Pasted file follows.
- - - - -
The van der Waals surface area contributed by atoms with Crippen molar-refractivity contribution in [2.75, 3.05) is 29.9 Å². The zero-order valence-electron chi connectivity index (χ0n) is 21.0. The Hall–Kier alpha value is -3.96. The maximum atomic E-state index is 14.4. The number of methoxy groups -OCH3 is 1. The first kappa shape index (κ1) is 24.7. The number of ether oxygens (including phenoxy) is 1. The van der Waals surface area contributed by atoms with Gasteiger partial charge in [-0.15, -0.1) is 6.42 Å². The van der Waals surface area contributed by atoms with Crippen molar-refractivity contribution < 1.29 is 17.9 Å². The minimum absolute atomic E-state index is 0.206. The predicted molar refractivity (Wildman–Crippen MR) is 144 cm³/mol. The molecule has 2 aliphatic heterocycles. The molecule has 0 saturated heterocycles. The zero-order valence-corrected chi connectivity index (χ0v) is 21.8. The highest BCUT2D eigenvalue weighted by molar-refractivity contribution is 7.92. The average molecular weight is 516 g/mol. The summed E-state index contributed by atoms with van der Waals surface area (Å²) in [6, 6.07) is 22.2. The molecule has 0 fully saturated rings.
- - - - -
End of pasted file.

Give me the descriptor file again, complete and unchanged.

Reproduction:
The van der Waals surface area contributed by atoms with Crippen molar-refractivity contribution in [2.75, 3.05) is 29.9 Å². The zero-order valence-electron chi connectivity index (χ0n) is 21.0. The Hall–Kier alpha value is -3.96. The maximum atomic E-state index is 14.4. The number of methoxy groups -OCH3 is 1. The first kappa shape index (κ1) is 24.7. The number of ether oxygens (including phenoxy) is 1. The van der Waals surface area contributed by atoms with Gasteiger partial charge in [-0.15, -0.1) is 6.42 Å². The van der Waals surface area contributed by atoms with Crippen molar-refractivity contribution < 1.29 is 17.9 Å². The minimum absolute atomic E-state index is 0.206. The predicted molar refractivity (Wildman–Crippen MR) is 144 cm³/mol. The molecule has 2 aliphatic heterocycles. The molecule has 0 saturated heterocycles. The zero-order valence-corrected chi connectivity index (χ0v) is 21.8. The highest BCUT2D eigenvalue weighted by molar-refractivity contribution is 7.92. The average molecular weight is 516 g/mol. The summed E-state index contributed by atoms with van der Waals surface area (Å²) in [6, 6.07) is 22.2. The molecule has 0 fully saturated rings.